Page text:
China frets over pensions for greying population
BEIJING (Reuters) – China’s rapidly growing elderly
population could surge as high as 430 million by 2051, when
almost one in three citizens will be 60 or over, posing a grave
challenge for already strained state social welfare and pension
systems, Xinhua news agency said on Friday.
The aging population was now growing by 3 million a year
from the current 143 million, it said.
“China is facing surging demand from the elderly population
in terms of social welfare and medical services,” Li Bengong,
an official with the China National Committee on Aging, was
quoted as saying.
“Welfare services can not match the rise in demand.”
People retiring in China today do not enjoy the
cradle-to-grave welfare provided to previous generations which
has been replaced with a mash-mash of government and corporate
pension plans experts say are riddled with problems.
Some 85 million elderly people in rural areas, or 65
percent of China’s total aging population, “do not benefit from
the country’s social welfare system, pensions and adequate
medical care,” Xinhua said.
China’s social welfare expenditures hit 350.2 billion yuan
($43.5 billion) in 2004, up 65.5 percent from 2000, it said.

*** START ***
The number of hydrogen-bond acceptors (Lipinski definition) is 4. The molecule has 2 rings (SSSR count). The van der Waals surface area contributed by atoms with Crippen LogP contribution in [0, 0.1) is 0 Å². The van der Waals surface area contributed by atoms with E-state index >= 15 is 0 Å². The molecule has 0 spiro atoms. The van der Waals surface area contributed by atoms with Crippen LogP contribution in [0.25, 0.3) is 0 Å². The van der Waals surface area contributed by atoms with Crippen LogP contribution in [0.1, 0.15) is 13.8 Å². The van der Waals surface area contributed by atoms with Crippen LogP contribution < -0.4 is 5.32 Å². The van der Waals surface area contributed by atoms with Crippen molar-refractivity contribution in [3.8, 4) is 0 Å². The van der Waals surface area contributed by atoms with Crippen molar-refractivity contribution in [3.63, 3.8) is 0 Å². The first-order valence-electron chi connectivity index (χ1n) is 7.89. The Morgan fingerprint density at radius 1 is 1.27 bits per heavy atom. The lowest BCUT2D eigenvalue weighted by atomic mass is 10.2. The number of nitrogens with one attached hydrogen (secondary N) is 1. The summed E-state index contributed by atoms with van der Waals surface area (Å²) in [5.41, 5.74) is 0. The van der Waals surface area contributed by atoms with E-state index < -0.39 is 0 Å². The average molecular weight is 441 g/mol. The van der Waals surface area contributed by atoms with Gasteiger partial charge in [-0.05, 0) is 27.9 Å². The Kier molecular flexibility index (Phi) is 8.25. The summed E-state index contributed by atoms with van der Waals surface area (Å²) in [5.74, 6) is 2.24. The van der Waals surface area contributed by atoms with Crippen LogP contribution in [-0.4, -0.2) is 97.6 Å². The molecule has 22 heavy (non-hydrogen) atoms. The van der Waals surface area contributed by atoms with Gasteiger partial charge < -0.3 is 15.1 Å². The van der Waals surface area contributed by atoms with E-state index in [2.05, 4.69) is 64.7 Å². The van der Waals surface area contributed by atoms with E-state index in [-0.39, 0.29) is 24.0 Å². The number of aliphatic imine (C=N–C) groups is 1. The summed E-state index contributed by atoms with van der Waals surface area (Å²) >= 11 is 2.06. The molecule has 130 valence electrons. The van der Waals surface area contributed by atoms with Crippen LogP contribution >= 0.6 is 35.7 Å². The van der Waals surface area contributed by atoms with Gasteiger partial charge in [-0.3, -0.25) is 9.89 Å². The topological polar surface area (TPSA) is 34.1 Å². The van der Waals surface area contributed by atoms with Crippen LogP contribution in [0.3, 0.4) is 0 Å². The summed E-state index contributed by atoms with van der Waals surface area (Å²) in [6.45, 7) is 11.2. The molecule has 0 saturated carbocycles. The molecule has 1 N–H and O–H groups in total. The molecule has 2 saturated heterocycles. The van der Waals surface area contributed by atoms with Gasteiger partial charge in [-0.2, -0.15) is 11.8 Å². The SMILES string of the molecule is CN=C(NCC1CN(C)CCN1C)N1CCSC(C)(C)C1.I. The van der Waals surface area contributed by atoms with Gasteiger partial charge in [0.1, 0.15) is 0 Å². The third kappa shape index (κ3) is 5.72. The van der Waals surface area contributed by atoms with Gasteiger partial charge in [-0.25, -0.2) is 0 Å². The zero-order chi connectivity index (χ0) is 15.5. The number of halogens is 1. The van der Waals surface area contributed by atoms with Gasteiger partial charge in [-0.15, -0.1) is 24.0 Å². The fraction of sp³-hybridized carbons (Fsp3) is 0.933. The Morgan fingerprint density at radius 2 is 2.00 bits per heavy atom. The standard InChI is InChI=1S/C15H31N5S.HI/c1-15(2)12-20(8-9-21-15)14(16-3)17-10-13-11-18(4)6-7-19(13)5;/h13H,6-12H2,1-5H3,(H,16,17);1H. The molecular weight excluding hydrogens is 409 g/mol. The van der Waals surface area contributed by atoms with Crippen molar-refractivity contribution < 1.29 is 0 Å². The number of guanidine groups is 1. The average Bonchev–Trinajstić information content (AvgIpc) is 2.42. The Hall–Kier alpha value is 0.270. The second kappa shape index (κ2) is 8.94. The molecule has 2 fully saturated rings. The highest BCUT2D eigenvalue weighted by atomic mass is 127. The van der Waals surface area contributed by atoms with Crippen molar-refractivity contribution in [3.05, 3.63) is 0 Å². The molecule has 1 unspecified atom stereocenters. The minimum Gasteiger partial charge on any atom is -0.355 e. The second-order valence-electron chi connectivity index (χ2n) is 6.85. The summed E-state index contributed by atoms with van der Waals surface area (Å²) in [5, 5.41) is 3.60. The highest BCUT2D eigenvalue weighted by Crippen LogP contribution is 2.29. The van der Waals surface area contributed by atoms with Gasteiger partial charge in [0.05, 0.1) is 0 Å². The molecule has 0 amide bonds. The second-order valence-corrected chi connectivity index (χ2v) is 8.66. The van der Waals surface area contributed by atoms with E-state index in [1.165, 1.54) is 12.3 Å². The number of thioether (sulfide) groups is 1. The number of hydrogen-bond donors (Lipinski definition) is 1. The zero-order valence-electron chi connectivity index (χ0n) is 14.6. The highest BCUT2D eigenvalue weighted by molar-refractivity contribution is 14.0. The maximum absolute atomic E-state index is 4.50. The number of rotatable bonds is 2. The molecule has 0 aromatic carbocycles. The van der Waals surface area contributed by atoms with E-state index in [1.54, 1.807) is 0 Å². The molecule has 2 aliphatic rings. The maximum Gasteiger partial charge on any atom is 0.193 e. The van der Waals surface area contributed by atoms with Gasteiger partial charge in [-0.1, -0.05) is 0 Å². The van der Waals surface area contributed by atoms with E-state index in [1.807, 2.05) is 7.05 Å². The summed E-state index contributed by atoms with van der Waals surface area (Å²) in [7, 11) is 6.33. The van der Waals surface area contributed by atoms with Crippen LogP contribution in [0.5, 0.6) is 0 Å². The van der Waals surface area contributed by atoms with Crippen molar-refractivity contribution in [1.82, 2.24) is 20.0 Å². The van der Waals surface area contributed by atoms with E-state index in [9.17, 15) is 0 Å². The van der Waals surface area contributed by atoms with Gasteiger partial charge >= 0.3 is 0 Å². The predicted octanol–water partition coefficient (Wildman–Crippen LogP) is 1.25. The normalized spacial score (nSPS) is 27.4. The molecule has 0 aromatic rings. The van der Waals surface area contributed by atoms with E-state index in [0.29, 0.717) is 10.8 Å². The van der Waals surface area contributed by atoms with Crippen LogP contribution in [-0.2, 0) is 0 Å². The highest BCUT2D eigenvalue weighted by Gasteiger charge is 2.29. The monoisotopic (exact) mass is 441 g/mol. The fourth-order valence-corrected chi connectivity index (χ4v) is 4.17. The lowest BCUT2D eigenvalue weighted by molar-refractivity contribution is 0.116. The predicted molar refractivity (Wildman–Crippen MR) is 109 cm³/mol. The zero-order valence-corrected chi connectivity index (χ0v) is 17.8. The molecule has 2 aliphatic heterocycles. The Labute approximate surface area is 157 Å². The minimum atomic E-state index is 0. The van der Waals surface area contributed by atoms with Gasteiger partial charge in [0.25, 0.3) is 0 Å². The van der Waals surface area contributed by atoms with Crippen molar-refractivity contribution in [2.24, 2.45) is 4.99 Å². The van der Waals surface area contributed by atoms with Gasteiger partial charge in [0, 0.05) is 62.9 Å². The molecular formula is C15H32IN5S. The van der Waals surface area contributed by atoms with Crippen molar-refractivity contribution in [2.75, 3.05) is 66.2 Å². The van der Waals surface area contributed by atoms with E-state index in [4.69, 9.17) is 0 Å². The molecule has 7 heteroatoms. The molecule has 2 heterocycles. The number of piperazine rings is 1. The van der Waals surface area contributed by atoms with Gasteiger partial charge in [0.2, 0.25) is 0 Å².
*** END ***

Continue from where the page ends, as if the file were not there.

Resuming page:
Last March, Chinese media reported the pension system was
facing a shortfall of more than $300 billion.
Defaulting on pension payments and lack of medical coverage
are two key flash points for unrest, sparking protests by
retirees across the country.
Communist Party leaders are expected to move toward
improving social services after years of focusing on speeding
up economic growth in the 11th Five Year Plan, the new roadmap
for the world’s top-five economy.
Some blame China’s controversial one-child policy for the
aging of its people, criticism the committee said was
unfounded, though it acknowledged lower birth rates were a key
reason, along with longer life expectancy.
With China’s population still expected to rise by about 10
million people a year, experts say, the government has no plans
to ease the one-child policy.